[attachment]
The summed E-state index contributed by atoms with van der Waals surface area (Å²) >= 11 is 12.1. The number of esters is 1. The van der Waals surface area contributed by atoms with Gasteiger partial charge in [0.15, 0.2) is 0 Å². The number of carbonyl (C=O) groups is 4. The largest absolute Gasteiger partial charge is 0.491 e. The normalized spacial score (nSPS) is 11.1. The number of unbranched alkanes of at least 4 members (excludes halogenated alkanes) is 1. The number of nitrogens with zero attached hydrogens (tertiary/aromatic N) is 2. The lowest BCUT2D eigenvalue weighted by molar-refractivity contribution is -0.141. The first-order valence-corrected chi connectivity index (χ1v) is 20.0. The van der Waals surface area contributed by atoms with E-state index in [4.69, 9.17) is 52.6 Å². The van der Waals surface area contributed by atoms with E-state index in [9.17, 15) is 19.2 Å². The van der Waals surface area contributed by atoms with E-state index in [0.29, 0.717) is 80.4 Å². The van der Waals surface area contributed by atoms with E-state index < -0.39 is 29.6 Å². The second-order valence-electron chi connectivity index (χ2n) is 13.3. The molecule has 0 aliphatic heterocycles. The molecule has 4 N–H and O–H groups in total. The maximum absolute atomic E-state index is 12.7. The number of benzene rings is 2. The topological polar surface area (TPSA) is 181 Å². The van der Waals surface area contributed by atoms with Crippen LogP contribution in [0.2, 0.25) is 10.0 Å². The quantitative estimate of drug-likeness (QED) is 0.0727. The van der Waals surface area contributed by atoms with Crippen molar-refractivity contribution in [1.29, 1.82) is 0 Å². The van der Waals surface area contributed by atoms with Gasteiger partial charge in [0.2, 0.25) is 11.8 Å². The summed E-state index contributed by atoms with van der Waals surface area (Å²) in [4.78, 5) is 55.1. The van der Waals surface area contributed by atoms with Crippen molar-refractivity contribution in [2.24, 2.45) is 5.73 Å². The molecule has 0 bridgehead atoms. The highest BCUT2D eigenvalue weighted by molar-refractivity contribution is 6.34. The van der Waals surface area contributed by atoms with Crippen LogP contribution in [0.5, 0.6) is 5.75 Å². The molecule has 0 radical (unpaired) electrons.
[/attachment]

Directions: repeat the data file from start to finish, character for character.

The summed E-state index contributed by atoms with van der Waals surface area (Å²) >= 11 is 12.1. The number of esters is 1. The van der Waals surface area contributed by atoms with Gasteiger partial charge in [0.15, 0.2) is 0 Å². The number of carbonyl (C=O) groups is 4. The largest absolute Gasteiger partial charge is 0.491 e. The normalized spacial score (nSPS) is 11.1. The number of unbranched alkanes of at least 4 members (excludes halogenated alkanes) is 1. The number of nitrogens with zero attached hydrogens (tertiary/aromatic N) is 2. The lowest BCUT2D eigenvalue weighted by molar-refractivity contribution is -0.141. The first-order valence-corrected chi connectivity index (χ1v) is 20.0. The van der Waals surface area contributed by atoms with E-state index in [4.69, 9.17) is 52.6 Å². The van der Waals surface area contributed by atoms with E-state index in [9.17, 15) is 19.2 Å². The van der Waals surface area contributed by atoms with E-state index in [0.29, 0.717) is 80.4 Å². The van der Waals surface area contributed by atoms with E-state index < -0.39 is 29.6 Å². The second-order valence-electron chi connectivity index (χ2n) is 13.3. The molecule has 0 aliphatic heterocycles. The molecule has 4 N–H and O–H groups in total. The maximum absolute atomic E-state index is 12.7. The number of benzene rings is 2. The topological polar surface area (TPSA) is 181 Å². The van der Waals surface area contributed by atoms with Crippen LogP contribution in [0.2, 0.25) is 10.0 Å². The quantitative estimate of drug-likeness (QED) is 0.0727. The van der Waals surface area contributed by atoms with Crippen molar-refractivity contribution in [1.29, 1.82) is 0 Å². The van der Waals surface area contributed by atoms with Gasteiger partial charge in [0.2, 0.25) is 11.8 Å². The summed E-state index contributed by atoms with van der Waals surface area (Å²) in [4.78, 5) is 55.1. The van der Waals surface area contributed by atoms with Crippen molar-refractivity contribution in [2.24, 2.45) is 5.73 Å². The molecule has 0 bridgehead atoms. The highest BCUT2D eigenvalue weighted by molar-refractivity contribution is 6.34. The van der Waals surface area contributed by atoms with Crippen LogP contribution in [0.5, 0.6) is 5.75 Å². The molecule has 0 radical (unpaired) electrons.